BACK OF THE YARDS — For years, parents like Consuelo Martinez have lobbied for Back of the Yards to have its own standalone library, securing more than 1,000 signatures in support of their effort.
Since Back of the Yards College Prep Academy opened in 2013, students and neighbors have shared a dual-use library on the school’s campus at 2111 W. 47th St. although access was limited. After a bombshell Tribune report on CPS’ handling of sexual assault allegations in 2018, security on campus became even tighter, making it more difficult for neighbors and students to access the library on school days.
Now, after years of lobbying public officials, parents’ plan to bring a public library to Back of the Yards is one step closer to reality.
In late May, State Rep. Theresa Mah secured $15 million in state funding for capital projects to help fund a new standalone public library in Back of the Yards.
Students deserve an exclusive library with resources dedicated for school use, while Back of the Yards neighbors deserves their own library like other neighborhoods across the city enjoy, Martinez said.
“We shouldn’t have to travel to Chinatown or Brighton Park [to access a library], it should exist here in our community,” she said.
Mah credited the local school council’s advocacy, a movement that was backed by the high school’s administration, as the key to helping her secure funding.
Before the Back of the Yards Library opened at the high school, the library moved around to various locations across the South Side neighborhood, Mah said. At one point, it was located at a shopping center at 47th Street and Damen. Then it closed for a few years before reopening at the high school, Mah said.
When the public library at the high school was first opened, it was “touted as an innovative collaboration with Chicago Public Schools and Chicago Public Library,” Mah said.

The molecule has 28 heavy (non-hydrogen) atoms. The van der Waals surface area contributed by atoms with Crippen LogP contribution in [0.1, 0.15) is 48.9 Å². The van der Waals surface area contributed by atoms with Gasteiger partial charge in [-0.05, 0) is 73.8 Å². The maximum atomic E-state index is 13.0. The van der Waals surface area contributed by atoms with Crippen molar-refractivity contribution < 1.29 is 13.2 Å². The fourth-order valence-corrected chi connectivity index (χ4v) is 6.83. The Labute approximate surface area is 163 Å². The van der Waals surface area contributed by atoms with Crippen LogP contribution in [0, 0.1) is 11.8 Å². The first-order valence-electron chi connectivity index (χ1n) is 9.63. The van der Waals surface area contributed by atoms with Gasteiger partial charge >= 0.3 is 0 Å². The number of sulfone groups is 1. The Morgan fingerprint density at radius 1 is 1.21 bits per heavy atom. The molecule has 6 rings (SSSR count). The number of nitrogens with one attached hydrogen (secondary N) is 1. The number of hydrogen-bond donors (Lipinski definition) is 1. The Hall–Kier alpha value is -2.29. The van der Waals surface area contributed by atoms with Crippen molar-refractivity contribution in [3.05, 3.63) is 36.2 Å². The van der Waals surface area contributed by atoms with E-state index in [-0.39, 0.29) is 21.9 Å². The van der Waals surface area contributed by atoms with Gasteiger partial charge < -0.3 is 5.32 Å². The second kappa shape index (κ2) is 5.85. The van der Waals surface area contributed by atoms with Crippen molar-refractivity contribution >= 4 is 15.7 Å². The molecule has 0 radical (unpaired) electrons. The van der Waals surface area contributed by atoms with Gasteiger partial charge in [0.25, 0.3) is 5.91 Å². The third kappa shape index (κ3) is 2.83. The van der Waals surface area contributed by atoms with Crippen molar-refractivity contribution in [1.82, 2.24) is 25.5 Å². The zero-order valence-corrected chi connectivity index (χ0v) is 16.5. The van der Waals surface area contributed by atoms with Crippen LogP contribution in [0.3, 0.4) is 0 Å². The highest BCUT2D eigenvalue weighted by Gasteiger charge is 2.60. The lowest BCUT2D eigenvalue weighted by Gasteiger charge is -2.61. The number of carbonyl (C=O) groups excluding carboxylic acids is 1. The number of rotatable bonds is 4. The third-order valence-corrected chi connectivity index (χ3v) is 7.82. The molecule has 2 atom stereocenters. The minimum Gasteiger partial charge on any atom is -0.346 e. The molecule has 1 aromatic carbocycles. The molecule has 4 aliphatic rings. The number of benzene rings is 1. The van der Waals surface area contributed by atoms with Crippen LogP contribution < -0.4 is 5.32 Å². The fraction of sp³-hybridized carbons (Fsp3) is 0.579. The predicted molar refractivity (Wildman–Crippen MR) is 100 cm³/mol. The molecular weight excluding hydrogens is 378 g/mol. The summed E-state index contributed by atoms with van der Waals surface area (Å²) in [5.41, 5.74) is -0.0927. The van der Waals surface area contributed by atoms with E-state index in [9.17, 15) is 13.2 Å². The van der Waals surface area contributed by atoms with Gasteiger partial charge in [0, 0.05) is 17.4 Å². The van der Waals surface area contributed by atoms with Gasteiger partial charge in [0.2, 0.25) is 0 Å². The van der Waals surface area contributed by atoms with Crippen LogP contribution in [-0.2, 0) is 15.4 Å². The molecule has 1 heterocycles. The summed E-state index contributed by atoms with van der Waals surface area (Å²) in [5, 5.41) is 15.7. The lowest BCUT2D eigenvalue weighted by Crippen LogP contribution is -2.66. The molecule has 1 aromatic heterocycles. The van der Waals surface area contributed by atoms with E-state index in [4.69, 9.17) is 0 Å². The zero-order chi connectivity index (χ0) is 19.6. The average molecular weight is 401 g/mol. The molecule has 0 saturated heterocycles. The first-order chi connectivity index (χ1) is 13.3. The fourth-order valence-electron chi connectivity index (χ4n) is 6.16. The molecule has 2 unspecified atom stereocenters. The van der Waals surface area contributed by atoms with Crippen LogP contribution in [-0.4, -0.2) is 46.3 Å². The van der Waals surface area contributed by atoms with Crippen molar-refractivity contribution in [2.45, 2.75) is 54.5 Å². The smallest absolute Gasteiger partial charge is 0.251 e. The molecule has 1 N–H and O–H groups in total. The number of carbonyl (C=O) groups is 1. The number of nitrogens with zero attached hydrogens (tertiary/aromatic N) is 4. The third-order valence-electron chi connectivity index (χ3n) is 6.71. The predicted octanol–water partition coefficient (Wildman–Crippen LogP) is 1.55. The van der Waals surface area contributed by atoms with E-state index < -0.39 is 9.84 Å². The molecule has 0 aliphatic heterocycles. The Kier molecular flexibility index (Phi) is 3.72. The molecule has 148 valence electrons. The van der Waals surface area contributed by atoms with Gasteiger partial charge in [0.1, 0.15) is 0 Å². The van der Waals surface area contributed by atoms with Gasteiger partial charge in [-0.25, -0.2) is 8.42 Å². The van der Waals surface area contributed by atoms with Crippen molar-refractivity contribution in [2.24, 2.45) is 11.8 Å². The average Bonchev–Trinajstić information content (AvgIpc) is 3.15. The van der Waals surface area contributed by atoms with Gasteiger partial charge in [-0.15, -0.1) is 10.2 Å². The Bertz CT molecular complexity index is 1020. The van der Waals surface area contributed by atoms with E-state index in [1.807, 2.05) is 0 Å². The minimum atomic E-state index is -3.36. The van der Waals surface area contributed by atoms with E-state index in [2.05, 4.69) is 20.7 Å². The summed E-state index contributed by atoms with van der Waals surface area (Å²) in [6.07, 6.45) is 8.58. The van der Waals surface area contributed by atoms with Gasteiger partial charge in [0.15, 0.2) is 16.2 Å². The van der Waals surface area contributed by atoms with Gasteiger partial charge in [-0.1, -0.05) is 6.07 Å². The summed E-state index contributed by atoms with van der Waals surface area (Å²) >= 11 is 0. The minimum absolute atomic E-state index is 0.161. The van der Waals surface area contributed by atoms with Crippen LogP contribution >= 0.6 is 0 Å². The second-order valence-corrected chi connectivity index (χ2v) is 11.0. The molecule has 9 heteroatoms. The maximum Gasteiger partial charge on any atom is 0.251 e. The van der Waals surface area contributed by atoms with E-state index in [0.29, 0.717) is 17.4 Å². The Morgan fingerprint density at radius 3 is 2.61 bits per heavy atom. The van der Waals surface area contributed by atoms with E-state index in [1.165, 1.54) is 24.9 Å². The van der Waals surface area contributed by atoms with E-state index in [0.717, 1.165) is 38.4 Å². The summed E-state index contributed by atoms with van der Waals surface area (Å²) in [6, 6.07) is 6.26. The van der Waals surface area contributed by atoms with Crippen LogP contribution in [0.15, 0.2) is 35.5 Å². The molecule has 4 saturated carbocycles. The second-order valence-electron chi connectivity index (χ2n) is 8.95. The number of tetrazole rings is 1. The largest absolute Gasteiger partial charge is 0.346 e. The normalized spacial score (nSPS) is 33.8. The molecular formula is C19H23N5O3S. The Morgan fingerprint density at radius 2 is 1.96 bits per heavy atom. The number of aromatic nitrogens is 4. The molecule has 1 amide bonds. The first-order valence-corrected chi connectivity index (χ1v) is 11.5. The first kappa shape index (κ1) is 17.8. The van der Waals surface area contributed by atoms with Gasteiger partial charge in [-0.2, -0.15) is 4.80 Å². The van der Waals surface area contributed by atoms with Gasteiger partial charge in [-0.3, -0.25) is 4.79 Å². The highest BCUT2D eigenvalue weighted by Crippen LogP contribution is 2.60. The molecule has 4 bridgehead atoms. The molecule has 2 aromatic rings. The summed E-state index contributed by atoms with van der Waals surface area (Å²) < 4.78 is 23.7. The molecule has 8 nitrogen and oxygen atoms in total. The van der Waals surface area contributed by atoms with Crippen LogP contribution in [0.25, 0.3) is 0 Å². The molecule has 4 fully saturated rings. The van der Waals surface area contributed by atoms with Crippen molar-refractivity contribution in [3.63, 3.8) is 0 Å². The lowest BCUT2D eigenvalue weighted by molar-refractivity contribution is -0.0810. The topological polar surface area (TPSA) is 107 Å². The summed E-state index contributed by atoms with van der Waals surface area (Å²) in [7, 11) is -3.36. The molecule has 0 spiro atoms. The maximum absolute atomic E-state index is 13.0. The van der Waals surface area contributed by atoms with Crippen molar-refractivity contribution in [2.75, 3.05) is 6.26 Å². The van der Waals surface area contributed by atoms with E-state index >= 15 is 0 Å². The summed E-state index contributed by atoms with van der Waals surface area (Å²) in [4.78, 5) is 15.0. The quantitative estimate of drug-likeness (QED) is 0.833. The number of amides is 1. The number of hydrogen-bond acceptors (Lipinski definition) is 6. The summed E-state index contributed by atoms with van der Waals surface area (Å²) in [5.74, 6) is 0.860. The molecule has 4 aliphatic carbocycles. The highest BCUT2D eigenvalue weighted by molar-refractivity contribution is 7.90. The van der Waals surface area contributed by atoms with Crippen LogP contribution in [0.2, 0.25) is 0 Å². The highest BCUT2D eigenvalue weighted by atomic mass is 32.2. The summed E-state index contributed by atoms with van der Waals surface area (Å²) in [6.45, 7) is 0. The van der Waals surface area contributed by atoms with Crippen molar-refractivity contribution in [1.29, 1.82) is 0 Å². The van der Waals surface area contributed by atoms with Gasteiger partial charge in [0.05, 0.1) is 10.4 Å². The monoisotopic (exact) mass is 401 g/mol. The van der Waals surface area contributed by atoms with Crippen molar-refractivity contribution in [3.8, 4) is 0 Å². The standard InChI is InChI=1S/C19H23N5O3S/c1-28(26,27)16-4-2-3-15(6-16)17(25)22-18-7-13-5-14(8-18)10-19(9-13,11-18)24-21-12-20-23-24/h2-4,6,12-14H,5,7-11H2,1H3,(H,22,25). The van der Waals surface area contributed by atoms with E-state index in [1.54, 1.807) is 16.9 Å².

“But after some time it didn’t work out as well as city officials had hoped… At a certain point it became impossible for the high school and the community to use the library at its full capacity,” Mah said.
Locked doors to the library in the wake of the CPS sexual assault investigation forced students to leave school grounds to enter the library through its public entrance.
In 2019, parents pitched Mah on the need for a standalone library.
Mah, who helped organize for a freestanding library in Chinatown, told Back of the Yards parents she’d support their efforts.
Now that some funding has been secured, Mah said her office will meet with Chicago Public Library officials to discuss how to move the project forward. A library spokesperson confirmed library and city officials plan to meet with Mah.
“It really needs a lot of investment. It’s been neglected for years, and I think a library is so important for the community,” Mah said.
Martinez lauded Mah for fighting for the library. The $15 million might not be enough to build a new library but it’s a major step forward in the group’s fundraising efforts, she said.
“Like other high schools in the area, our students deserve their own library and our community deserves a library — a fountain of knowledge,” Martinez said in Spanish. “Libraries are a safe place where mothers can take their children to learn … They also create more opportunities for our community.”
“If there are more fountains of knowledge like libraries where we live, that brings more opportunities for residents of the community, too,” she said.
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